Background

Santa Monica Municipal Airport is located in and operated by the City of Santa Monica, CA. The airport has no commercial service and only one jet center FBO, and is promulgating policies hostile to aviation and particularly to turbine aircraft. The airport aggressively enforces a pre-Airport Noise and Capacity Act (1990) single-event landing-and-takeoff noise rule.

Because SMO now applies noise violations to “operators” versus to particular aircraft, and is strictly enforcing the rule, companies operating multiple aircraft increasingly must reduce fuel loads to ensure continued access. Of course, this scenario inhibits access and reduces the utilization and value of business aviation.

The City of Santa Monica is actively working to restrict operations at SMO, with an ultimate aim to close the airport. The city increased the fine and expulsion regime associated with the rule and previously attempted to interpret original FAA design criteria as a further means of limiting business aviation aircraft. More recently, the city has suggested that it would seek to restrict the sale of leaded fuel and impose other operational restrictions at the airport.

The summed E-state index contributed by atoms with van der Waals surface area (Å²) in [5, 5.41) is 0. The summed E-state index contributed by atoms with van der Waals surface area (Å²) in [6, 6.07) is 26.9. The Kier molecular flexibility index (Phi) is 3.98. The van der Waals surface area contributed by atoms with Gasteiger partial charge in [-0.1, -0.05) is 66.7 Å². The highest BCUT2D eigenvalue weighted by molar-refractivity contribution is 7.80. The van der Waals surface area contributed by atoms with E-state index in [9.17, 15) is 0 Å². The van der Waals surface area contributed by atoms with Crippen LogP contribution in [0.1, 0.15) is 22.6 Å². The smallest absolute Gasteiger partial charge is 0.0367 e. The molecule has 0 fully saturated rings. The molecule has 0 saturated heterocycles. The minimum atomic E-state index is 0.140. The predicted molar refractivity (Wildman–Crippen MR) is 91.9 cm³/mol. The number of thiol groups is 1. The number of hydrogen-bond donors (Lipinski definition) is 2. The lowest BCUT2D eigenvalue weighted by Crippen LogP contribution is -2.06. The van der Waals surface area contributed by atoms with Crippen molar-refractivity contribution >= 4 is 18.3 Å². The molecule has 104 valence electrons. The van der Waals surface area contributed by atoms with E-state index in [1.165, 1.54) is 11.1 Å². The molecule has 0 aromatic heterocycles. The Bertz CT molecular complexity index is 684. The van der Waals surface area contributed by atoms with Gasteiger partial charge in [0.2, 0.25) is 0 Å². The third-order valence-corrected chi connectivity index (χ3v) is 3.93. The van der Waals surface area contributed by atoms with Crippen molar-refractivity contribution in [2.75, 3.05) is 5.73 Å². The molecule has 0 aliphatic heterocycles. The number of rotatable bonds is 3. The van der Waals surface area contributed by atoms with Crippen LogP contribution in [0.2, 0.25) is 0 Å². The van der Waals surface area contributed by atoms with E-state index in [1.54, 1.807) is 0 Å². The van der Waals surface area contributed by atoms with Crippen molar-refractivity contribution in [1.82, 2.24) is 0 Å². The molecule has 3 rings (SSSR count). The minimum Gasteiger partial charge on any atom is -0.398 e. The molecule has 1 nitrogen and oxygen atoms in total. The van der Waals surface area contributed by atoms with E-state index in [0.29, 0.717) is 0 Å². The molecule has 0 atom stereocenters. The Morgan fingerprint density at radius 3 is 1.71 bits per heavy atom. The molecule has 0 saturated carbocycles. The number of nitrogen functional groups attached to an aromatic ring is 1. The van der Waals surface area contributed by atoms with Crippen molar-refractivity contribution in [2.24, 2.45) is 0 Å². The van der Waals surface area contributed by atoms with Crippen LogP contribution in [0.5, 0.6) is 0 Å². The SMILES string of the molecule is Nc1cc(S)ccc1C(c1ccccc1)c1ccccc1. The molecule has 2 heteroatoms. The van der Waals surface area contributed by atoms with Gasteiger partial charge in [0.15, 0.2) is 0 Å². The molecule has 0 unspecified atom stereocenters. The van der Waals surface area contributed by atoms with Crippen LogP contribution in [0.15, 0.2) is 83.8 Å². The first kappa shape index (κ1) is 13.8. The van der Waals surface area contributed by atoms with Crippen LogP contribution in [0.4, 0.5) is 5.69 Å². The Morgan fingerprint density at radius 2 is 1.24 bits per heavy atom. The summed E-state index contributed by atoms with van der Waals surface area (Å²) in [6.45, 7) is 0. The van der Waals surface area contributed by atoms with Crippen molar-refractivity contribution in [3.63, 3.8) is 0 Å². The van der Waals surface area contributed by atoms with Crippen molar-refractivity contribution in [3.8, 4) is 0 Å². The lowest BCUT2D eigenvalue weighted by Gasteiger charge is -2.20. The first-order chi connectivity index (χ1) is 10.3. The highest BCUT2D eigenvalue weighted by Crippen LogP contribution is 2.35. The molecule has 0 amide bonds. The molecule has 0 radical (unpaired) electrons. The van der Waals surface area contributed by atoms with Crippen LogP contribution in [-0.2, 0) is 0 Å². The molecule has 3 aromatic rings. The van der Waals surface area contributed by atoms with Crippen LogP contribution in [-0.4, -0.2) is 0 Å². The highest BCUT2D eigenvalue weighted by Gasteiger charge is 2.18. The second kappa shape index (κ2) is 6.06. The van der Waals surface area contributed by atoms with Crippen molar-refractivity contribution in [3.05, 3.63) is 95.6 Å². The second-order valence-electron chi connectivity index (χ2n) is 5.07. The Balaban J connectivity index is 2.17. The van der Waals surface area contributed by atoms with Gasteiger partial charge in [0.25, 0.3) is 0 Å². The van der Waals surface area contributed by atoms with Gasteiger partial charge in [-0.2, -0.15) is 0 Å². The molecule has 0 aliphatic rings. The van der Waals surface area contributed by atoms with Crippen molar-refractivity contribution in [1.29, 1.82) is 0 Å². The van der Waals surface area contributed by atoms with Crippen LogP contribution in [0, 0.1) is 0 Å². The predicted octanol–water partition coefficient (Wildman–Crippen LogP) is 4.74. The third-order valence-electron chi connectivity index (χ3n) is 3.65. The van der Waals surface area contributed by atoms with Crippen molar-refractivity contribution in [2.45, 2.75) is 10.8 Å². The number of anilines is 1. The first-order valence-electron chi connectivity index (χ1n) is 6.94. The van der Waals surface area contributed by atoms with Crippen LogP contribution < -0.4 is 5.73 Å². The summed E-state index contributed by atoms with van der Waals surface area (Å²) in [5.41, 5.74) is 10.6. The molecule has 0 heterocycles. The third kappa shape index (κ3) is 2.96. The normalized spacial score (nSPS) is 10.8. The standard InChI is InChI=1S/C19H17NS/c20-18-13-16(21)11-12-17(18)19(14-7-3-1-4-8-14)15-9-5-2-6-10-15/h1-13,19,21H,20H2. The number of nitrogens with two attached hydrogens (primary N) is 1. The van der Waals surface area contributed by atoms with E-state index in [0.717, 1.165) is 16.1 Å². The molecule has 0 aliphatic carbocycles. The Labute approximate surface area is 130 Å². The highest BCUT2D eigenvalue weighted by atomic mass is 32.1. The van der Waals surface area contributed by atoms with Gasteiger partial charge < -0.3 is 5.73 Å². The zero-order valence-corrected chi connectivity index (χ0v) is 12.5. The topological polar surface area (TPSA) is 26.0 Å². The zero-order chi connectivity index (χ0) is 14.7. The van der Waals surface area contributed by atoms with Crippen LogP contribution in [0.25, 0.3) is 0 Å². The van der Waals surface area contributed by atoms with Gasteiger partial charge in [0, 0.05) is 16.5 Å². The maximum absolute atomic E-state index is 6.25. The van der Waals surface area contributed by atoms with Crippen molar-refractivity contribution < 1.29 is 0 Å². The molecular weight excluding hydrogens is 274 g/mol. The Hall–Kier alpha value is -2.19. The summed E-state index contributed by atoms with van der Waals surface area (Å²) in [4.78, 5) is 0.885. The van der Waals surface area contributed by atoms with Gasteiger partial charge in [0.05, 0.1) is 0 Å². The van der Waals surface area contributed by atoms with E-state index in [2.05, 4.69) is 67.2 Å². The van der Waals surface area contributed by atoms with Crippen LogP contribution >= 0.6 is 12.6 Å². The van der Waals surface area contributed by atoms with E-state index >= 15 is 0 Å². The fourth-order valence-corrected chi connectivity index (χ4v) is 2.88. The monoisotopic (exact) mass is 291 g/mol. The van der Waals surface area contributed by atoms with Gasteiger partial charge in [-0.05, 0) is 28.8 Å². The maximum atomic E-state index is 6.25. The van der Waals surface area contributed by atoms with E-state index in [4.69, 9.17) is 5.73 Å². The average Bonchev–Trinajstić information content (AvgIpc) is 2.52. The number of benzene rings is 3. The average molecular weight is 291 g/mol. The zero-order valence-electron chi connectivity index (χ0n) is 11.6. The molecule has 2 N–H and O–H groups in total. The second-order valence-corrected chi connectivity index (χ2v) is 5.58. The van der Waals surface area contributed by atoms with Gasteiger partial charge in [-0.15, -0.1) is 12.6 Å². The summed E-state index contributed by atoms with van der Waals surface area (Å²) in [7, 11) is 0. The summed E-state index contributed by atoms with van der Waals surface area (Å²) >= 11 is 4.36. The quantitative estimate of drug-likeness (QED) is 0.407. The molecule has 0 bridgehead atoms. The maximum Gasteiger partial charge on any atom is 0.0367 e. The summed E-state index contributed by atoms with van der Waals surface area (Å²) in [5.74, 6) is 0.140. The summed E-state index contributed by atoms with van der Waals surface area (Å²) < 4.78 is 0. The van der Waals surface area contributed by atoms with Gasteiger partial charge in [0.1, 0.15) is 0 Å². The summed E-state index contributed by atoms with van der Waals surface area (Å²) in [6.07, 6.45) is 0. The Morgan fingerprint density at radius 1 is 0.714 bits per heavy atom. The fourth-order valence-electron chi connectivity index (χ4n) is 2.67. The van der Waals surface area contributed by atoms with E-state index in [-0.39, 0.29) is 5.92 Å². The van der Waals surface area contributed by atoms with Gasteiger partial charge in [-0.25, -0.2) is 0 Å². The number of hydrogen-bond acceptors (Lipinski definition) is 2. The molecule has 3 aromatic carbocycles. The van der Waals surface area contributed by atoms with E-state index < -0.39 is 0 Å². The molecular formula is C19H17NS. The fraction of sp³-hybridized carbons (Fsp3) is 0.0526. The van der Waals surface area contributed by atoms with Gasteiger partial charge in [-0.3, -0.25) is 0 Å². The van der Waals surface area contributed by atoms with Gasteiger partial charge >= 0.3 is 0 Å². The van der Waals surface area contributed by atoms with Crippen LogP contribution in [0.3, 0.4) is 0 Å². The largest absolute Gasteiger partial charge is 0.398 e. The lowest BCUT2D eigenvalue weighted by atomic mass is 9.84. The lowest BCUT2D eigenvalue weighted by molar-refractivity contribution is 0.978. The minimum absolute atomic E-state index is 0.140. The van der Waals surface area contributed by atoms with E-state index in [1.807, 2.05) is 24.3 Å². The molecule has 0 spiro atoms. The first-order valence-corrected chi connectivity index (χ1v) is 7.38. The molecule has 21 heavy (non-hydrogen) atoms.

While the city is challenging the applicability of the Surplus Property Act, which would require to keep the airport open in perpetuity, on Dec. 4, 2015, the FAA ruled that the 20-year grant assurances apply through Aug. 27, 2023. In principle, this should mean that the city cannot impose any new restrictions on users and tenants through that date – but the city is likely to appeal the FAA’s decision, as well as look for “loopholes.”

For more information about Santa Monica Airport issues, contact NBAA Director, Airports & Ground Infrastructure Alex Gertsen, C.M. at (202) 737-4477 or agertsen@nbaa.org.